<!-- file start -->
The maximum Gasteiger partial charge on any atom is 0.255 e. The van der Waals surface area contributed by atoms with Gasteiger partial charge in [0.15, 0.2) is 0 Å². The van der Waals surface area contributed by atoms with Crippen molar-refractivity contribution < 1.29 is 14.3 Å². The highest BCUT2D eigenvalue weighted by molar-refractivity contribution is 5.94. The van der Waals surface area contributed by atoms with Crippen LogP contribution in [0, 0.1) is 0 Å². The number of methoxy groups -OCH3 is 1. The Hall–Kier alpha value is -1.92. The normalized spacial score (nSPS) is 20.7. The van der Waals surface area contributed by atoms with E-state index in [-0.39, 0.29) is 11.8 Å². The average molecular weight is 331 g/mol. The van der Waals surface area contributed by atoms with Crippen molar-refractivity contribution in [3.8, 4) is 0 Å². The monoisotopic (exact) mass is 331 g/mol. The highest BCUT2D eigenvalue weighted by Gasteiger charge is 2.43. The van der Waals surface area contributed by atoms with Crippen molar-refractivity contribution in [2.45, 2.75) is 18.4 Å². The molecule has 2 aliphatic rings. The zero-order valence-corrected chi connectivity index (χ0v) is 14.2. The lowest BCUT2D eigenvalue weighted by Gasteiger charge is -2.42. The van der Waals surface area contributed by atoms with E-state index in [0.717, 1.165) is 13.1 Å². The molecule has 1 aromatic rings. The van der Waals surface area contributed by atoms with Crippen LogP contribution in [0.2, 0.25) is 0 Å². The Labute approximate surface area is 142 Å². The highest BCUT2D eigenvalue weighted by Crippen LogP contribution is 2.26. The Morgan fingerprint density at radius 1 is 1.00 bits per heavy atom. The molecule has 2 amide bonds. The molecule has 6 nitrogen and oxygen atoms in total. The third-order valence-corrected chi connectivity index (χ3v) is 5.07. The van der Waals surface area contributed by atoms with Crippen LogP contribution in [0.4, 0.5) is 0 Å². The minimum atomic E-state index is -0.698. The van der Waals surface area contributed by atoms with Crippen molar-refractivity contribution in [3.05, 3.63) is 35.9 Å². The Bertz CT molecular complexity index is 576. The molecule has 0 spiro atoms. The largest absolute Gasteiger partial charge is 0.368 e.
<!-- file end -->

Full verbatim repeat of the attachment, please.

The maximum Gasteiger partial charge on any atom is 0.255 e. The van der Waals surface area contributed by atoms with Gasteiger partial charge in [0.15, 0.2) is 0 Å². The van der Waals surface area contributed by atoms with Crippen molar-refractivity contribution < 1.29 is 14.3 Å². The highest BCUT2D eigenvalue weighted by molar-refractivity contribution is 5.94. The van der Waals surface area contributed by atoms with Crippen LogP contribution in [0, 0.1) is 0 Å². The number of methoxy groups -OCH3 is 1. The Hall–Kier alpha value is -1.92. The normalized spacial score (nSPS) is 20.7. The van der Waals surface area contributed by atoms with E-state index in [-0.39, 0.29) is 11.8 Å². The average molecular weight is 331 g/mol. The van der Waals surface area contributed by atoms with Crippen molar-refractivity contribution in [3.8, 4) is 0 Å². The monoisotopic (exact) mass is 331 g/mol. The highest BCUT2D eigenvalue weighted by Gasteiger charge is 2.43. The van der Waals surface area contributed by atoms with Crippen molar-refractivity contribution in [2.45, 2.75) is 18.4 Å². The molecule has 2 aliphatic rings. The zero-order valence-corrected chi connectivity index (χ0v) is 14.2. The lowest BCUT2D eigenvalue weighted by Gasteiger charge is -2.42. The van der Waals surface area contributed by atoms with E-state index in [0.717, 1.165) is 13.1 Å². The molecule has 1 aromatic rings. The van der Waals surface area contributed by atoms with Crippen LogP contribution in [0.2, 0.25) is 0 Å². The Labute approximate surface area is 142 Å². The highest BCUT2D eigenvalue weighted by Crippen LogP contribution is 2.26. The Morgan fingerprint density at radius 1 is 1.00 bits per heavy atom. The molecule has 2 amide bonds. The molecule has 6 nitrogen and oxygen atoms in total. The third-order valence-corrected chi connectivity index (χ3v) is 5.07. The van der Waals surface area contributed by atoms with Crippen LogP contribution in [0.4, 0.5) is 0 Å². The minimum atomic E-state index is -0.698. The van der Waals surface area contributed by atoms with Crippen molar-refractivity contribution in [3.05, 3.63) is 35.9 Å². The Bertz CT molecular complexity index is 576. The molecule has 0 spiro atoms. The largest absolute Gasteiger partial charge is 0.368 e.